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Title: 'I had imagined myself into being' : storytelling girls in children's fiction from the beginning and end of the twentieth century
Author: Snelling, Sonia Louise
ISNI:       0000 0004 2706 1882
Awarding Body: University of Hull
Current Institution: University of Hull
Date of Award: 2010
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This thesis is a text-based study of storytelling girls in children's fiction from the beginning and end of the twentieth century, providing close readings of three texts from each of these periods. Books in Part One are drawn from the canon of classic girls' stories: Ethel Turner's Seven Little Australians (1894), Frances Hodgson Burnett's The Secret Garden (1911) and L. M. Montgomery's Anne of Green Gables (1908); those in Part Two are more experimental contemporary texts: Marlene Nourbese Philip's Harriet's Daughter (1988) and The Other Side of Silence (1995) and The Tricksters (1986) by Margaret Mahy. All the books are by women writers and all feature unconventional, imaginative girl protagonists who foreground, in their creative interactions with their community and environment, issues of language and voice.I take a broadly feminist approach in this thesis to explore how these texts represent the young female voices of their protagonists becoming the means by which they express and define their identity. As both female and children, the girls in these books are doubly marginalized within a predominantly male, adult culture. While there have been radical changes of attitudes and opportunities in the social positioning of women over the century, in both sets of novels the protagonists struggle against a pattern of confining and silencing narratives. I argue that storytelling is used as both a metaphor and a device to unsettle repressive master discourses, develop alternative voices and imagine identities which exceed the limits of traditional narrative conventions. The inclusion of texts from both ends of the century demonstrates the persistence of particular narrative shapes and structures which restrict the possibilities of the female subject, but also reveals a continuity of strategies to circumvent or elude such prescribed stories, and invent and articulate more flexible, multiple and interconnected selves.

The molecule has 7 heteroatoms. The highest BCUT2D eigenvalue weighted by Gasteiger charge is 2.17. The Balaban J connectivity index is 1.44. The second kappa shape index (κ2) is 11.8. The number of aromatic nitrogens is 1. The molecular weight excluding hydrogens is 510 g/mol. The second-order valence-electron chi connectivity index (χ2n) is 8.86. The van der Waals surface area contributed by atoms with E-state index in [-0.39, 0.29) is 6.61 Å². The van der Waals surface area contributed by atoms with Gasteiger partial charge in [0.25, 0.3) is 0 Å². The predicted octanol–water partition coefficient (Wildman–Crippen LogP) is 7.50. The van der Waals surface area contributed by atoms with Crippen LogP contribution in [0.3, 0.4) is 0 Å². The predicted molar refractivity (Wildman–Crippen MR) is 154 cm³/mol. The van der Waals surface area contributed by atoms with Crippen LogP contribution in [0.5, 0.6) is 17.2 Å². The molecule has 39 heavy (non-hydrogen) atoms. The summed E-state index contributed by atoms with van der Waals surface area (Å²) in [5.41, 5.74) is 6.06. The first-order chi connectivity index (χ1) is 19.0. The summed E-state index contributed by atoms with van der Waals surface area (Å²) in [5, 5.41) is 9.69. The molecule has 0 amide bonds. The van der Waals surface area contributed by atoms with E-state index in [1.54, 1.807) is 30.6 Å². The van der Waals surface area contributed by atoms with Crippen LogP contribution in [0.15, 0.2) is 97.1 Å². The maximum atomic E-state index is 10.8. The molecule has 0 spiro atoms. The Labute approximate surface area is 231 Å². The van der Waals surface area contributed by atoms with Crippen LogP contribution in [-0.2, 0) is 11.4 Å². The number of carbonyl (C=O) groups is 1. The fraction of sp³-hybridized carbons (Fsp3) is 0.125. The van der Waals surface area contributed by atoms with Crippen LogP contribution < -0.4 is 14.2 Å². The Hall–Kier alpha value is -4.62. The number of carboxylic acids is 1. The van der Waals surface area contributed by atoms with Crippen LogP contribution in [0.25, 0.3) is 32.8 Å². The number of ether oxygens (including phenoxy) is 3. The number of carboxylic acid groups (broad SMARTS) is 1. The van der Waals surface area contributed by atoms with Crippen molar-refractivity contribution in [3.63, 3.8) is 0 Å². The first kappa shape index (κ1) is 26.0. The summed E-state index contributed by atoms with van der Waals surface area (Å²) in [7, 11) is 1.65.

Supervisor: Not available Sponsor: Not available
Qualification Name: Not available Qualification Level: Doctoral
EThOS ID:  DOI: Not available
Keywords: English